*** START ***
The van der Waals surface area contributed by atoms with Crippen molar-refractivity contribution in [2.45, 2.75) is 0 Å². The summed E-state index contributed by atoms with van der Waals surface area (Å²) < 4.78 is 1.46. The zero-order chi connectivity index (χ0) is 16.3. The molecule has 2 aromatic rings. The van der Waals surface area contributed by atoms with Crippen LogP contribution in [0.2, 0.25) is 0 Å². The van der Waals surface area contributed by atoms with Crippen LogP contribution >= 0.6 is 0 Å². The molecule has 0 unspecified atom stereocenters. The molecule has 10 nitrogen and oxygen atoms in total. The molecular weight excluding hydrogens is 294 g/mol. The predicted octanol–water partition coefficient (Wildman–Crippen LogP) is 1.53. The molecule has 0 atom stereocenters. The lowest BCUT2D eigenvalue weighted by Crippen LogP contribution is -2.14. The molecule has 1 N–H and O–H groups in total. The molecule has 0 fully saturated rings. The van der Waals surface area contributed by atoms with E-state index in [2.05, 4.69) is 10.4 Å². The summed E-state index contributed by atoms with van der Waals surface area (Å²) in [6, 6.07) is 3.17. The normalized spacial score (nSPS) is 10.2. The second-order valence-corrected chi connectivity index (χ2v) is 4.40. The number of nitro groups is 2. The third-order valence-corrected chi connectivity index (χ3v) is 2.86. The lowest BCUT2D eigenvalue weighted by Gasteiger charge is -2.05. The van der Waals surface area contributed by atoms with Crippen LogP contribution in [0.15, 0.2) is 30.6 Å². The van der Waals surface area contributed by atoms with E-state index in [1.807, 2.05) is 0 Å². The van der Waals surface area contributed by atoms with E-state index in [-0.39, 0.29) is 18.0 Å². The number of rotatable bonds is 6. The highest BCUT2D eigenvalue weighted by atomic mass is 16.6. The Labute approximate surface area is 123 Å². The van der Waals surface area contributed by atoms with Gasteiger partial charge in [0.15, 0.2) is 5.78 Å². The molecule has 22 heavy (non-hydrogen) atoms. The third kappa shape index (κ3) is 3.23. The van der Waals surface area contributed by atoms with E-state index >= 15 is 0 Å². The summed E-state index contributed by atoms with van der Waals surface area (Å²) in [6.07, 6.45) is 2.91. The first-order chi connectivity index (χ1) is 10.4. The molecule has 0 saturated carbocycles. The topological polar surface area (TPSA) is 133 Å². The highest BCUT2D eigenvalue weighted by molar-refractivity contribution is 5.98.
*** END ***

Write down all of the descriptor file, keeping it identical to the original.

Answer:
The van der Waals surface area contributed by atoms with Crippen molar-refractivity contribution in [2.45, 2.75) is 0 Å². The summed E-state index contributed by atoms with van der Waals surface area (Å²) < 4.78 is 1.46. The zero-order chi connectivity index (χ0) is 16.3. The molecule has 2 aromatic rings. The van der Waals surface area contributed by atoms with Crippen LogP contribution in [0.2, 0.25) is 0 Å². The van der Waals surface area contributed by atoms with Crippen LogP contribution >= 0.6 is 0 Å². The molecule has 0 unspecified atom stereocenters. The molecule has 10 nitrogen and oxygen atoms in total. The molecular weight excluding hydrogens is 294 g/mol. The predicted octanol–water partition coefficient (Wildman–Crippen LogP) is 1.53. The molecule has 0 atom stereocenters. The lowest BCUT2D eigenvalue weighted by Crippen LogP contribution is -2.14. The molecule has 1 N–H and O–H groups in total. The molecule has 0 fully saturated rings. The van der Waals surface area contributed by atoms with E-state index in [2.05, 4.69) is 10.4 Å². The summed E-state index contributed by atoms with van der Waals surface area (Å²) in [6, 6.07) is 3.17. The normalized spacial score (nSPS) is 10.2. The second-order valence-corrected chi connectivity index (χ2v) is 4.40. The number of nitro groups is 2. The third-order valence-corrected chi connectivity index (χ3v) is 2.86. The lowest BCUT2D eigenvalue weighted by Gasteiger charge is -2.05. The van der Waals surface area contributed by atoms with Crippen LogP contribution in [0.15, 0.2) is 30.6 Å². The van der Waals surface area contributed by atoms with E-state index in [1.807, 2.05) is 0 Å². The van der Waals surface area contributed by atoms with E-state index in [-0.39, 0.29) is 18.0 Å². The number of rotatable bonds is 6. The highest BCUT2D eigenvalue weighted by atomic mass is 16.6. The Labute approximate surface area is 123 Å². The van der Waals surface area contributed by atoms with Gasteiger partial charge in [0.15, 0.2) is 5.78 Å². The molecule has 22 heavy (non-hydrogen) atoms. The third kappa shape index (κ3) is 3.23. The van der Waals surface area contributed by atoms with E-state index >= 15 is 0 Å². The summed E-state index contributed by atoms with van der Waals surface area (Å²) in [6.07, 6.45) is 2.91. The first-order chi connectivity index (χ1) is 10.4. The molecule has 0 saturated carbocycles. The topological polar surface area (TPSA) is 133 Å². The highest BCUT2D eigenvalue weighted by molar-refractivity contribution is 5.98.